The flat tax is the preferential tax regime for the taxation of rents. How does it work and when is it convenient? Focus on requirements and conditions for the application
There dry coupon allows natural persons who rent properties for residential use to benefit from a preferential taxation on fees collected.
For the majority of cases, the flat rate tax applies to the extent of 21% but, under specific conditions, it is reduced to 10% with therefore clear advantages in terms of lower taxes due compared to the ordinary IRPEF regime, for which the lowest rate is equal to 23%.
If from a first analysis it may therefore always seem convenient adhere to the flat rate tax on rental payments, it is good to specify that advantages and disadvantages are to be considered on a case-by-case basis, based on the specific income situation of the taxpayer.
How flat rate tax on rent works
To understand when it is convenient opting for the flat tax regime is best to start from an analysis of the general rules.
First of all, remember that the flat rate tax provides for the application of asubstitute tax for IRPEF and additional taxes on income deriving from the rental of properties for residential purposes and, in addition, there is an exemption from the payment of stamp duty and registration tax due in the event of registration, termination or extension of rental contracts.
Two le rates expected:
● the flat rate tax applies to the extent of 21% in most cases;
● a reduced rate of 10% for agreed fee contractsprovided that the rented home is located in one of the municipalities with a lack of housing availability (Bari, Bologna, Catania, Florence, Genoa, Milan, Naples, Palermo, Rome, Turin and Venice, of the municipalities bordering these and other provincial capital municipalities) or in municipalities with high housing tension.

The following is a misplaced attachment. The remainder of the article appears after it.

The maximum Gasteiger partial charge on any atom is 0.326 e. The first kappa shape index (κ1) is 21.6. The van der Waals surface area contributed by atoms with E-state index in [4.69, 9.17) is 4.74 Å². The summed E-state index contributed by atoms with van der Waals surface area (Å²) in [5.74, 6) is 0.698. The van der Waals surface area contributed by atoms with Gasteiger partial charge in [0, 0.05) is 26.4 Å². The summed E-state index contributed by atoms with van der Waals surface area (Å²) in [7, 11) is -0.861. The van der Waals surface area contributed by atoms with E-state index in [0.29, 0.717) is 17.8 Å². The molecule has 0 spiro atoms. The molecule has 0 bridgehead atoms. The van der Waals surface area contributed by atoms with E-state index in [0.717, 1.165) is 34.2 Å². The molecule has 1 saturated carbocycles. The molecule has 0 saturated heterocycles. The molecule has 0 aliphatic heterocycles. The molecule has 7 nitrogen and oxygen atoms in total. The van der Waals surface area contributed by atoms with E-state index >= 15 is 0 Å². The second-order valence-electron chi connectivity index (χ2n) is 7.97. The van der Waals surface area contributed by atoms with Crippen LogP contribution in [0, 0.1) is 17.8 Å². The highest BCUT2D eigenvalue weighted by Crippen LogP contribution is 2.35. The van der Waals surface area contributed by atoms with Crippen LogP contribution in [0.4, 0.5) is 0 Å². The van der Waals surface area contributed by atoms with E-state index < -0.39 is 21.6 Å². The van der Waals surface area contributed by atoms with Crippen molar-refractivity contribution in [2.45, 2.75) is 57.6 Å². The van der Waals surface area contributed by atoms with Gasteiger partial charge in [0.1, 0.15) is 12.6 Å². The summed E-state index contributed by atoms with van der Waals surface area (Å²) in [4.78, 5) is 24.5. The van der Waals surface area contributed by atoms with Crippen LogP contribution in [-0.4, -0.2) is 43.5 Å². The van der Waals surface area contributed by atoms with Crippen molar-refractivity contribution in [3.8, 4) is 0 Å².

The possibility of applying the flat rate tax of 10% is also recognized in the case of rental to students, as well as in municipalities affected by natural disasters. In all cases foreseen, however, the stipulation of a contract is binding agreed feetherefore established on the basis of the specific parameters set by the individual territorial agreements, which determine the maximum rental amount that can be expected.
Also worth highlighting are the rules established on short rentals, also in light of the innovations envisaged by the 2024 Budget Law draft.
To date, in the case of rentals of up to 30 days, the law applies flat rate tax with a rate of 21 percent. The possibility of opting for the IRPEF replacement regime is, however, only foreseen in the case of short-term rental of a maximum of four apartments during the year, a limit beyond which the presumption of carrying out the activity in an entrepreneurial form is triggered.
The 2024 Budget Bill approved by the Government and being discussed in the Senate intervenes on the current rules which, starting from next year, increases therate for short-term rentals at 26%. An increase which, however, will not apply in the case of rental for periods of up to 30 days of the first home.